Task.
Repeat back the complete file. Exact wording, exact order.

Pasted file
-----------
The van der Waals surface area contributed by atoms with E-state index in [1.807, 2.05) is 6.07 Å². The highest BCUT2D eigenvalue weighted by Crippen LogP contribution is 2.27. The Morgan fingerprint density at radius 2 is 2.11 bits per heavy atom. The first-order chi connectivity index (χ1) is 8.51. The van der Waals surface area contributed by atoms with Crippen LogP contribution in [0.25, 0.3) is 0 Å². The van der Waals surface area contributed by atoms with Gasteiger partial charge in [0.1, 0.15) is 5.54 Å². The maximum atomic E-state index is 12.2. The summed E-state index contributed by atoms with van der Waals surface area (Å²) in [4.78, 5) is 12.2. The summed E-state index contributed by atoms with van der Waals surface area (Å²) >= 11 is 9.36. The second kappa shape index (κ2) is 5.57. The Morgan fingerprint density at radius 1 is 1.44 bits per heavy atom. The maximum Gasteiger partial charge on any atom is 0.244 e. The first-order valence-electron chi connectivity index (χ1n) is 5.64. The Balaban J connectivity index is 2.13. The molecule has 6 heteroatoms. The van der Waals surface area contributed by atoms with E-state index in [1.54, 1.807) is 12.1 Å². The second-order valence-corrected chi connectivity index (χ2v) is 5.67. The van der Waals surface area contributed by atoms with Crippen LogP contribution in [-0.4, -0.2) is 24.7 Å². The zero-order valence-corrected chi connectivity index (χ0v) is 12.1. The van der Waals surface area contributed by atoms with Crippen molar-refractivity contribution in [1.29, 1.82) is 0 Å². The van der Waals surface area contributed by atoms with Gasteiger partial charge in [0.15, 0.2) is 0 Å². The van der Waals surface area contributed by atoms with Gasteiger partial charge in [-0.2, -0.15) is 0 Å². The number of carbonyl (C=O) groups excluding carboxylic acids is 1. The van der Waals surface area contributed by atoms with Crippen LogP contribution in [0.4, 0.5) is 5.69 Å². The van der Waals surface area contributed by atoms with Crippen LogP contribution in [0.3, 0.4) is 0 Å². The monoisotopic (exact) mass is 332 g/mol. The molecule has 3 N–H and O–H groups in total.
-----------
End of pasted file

The van der Waals surface area contributed by atoms with E-state index in [1.807, 2.05) is 6.07 Å². The highest BCUT2D eigenvalue weighted by Crippen LogP contribution is 2.27. The Morgan fingerprint density at radius 2 is 2.11 bits per heavy atom. The first-order chi connectivity index (χ1) is 8.51. The van der Waals surface area contributed by atoms with Crippen LogP contribution in [0.25, 0.3) is 0 Å². The van der Waals surface area contributed by atoms with Gasteiger partial charge in [0.1, 0.15) is 5.54 Å². The maximum atomic E-state index is 12.2. The summed E-state index contributed by atoms with van der Waals surface area (Å²) in [4.78, 5) is 12.2. The summed E-state index contributed by atoms with van der Waals surface area (Å²) >= 11 is 9.36. The second kappa shape index (κ2) is 5.57. The Morgan fingerprint density at radius 1 is 1.44 bits per heavy atom. The maximum Gasteiger partial charge on any atom is 0.244 e. The first-order valence-electron chi connectivity index (χ1n) is 5.64. The Balaban J connectivity index is 2.13. The molecule has 6 heteroatoms. The van der Waals surface area contributed by atoms with E-state index in [1.54, 1.807) is 12.1 Å². The second-order valence-corrected chi connectivity index (χ2v) is 5.67. The van der Waals surface area contributed by atoms with Crippen LogP contribution in [-0.4, -0.2) is 24.7 Å². The zero-order valence-corrected chi connectivity index (χ0v) is 12.1. The van der Waals surface area contributed by atoms with Crippen molar-refractivity contribution in [1.29, 1.82) is 0 Å². The van der Waals surface area contributed by atoms with Gasteiger partial charge in [0.15, 0.2) is 0 Å². The van der Waals surface area contributed by atoms with Gasteiger partial charge in [-0.2, -0.15) is 0 Å². The number of carbonyl (C=O) groups excluding carboxylic acids is 1. The van der Waals surface area contributed by atoms with Crippen LogP contribution in [0.4, 0.5) is 5.69 Å². The van der Waals surface area contributed by atoms with Crippen LogP contribution in [0.3, 0.4) is 0 Å². The monoisotopic (exact) mass is 332 g/mol. The molecule has 3 N–H and O–H groups in total.